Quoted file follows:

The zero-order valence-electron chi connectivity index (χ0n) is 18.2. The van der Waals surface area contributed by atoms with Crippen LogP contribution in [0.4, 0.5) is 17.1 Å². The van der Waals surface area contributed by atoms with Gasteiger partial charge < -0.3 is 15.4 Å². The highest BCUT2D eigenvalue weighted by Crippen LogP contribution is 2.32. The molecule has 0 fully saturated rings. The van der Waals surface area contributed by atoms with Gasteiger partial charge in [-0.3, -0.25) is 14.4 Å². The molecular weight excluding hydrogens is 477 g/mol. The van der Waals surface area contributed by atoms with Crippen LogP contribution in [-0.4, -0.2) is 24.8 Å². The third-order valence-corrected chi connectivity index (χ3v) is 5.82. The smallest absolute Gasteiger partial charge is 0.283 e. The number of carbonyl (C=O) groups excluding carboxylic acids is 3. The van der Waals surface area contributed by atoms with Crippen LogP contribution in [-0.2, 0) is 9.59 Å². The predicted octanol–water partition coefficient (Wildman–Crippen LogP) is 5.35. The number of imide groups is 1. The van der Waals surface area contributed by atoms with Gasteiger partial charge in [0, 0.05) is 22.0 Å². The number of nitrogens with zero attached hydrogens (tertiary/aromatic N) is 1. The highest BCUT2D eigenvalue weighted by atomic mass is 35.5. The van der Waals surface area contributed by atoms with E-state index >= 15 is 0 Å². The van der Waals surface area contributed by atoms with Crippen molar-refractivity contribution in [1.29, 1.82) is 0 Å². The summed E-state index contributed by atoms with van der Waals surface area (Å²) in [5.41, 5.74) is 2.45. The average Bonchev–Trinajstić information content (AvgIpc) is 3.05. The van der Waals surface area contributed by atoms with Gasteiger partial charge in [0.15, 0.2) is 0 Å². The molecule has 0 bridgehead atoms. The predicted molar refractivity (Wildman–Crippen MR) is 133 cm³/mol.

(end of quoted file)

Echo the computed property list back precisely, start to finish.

The zero-order valence-electron chi connectivity index (χ0n) is 18.2. The van der Waals surface area contributed by atoms with Crippen LogP contribution in [0.4, 0.5) is 17.1 Å². The van der Waals surface area contributed by atoms with Gasteiger partial charge < -0.3 is 15.4 Å². The highest BCUT2D eigenvalue weighted by Crippen LogP contribution is 2.32. The molecule has 0 fully saturated rings. The van der Waals surface area contributed by atoms with Gasteiger partial charge in [-0.3, -0.25) is 14.4 Å². The molecular weight excluding hydrogens is 477 g/mol. The van der Waals surface area contributed by atoms with Crippen LogP contribution in [-0.4, -0.2) is 24.8 Å². The third-order valence-corrected chi connectivity index (χ3v) is 5.82. The smallest absolute Gasteiger partial charge is 0.283 e. The number of carbonyl (C=O) groups excluding carboxylic acids is 3. The van der Waals surface area contributed by atoms with Crippen LogP contribution in [-0.2, 0) is 9.59 Å². The predicted octanol–water partition coefficient (Wildman–Crippen LogP) is 5.35. The number of imide groups is 1. The van der Waals surface area contributed by atoms with Gasteiger partial charge in [0, 0.05) is 22.0 Å². The number of nitrogens with zero attached hydrogens (tertiary/aromatic N) is 1. The highest BCUT2D eigenvalue weighted by atomic mass is 35.5. The van der Waals surface area contributed by atoms with E-state index >= 15 is 0 Å². The van der Waals surface area contributed by atoms with Crippen molar-refractivity contribution in [1.29, 1.82) is 0 Å². The summed E-state index contributed by atoms with van der Waals surface area (Å²) in [5.41, 5.74) is 2.45. The average Bonchev–Trinajstić information content (AvgIpc) is 3.05. The van der Waals surface area contributed by atoms with Gasteiger partial charge in [0.15, 0.2) is 0 Å². The molecule has 0 bridgehead atoms. The predicted molar refractivity (Wildman–Crippen MR) is 133 cm³/mol.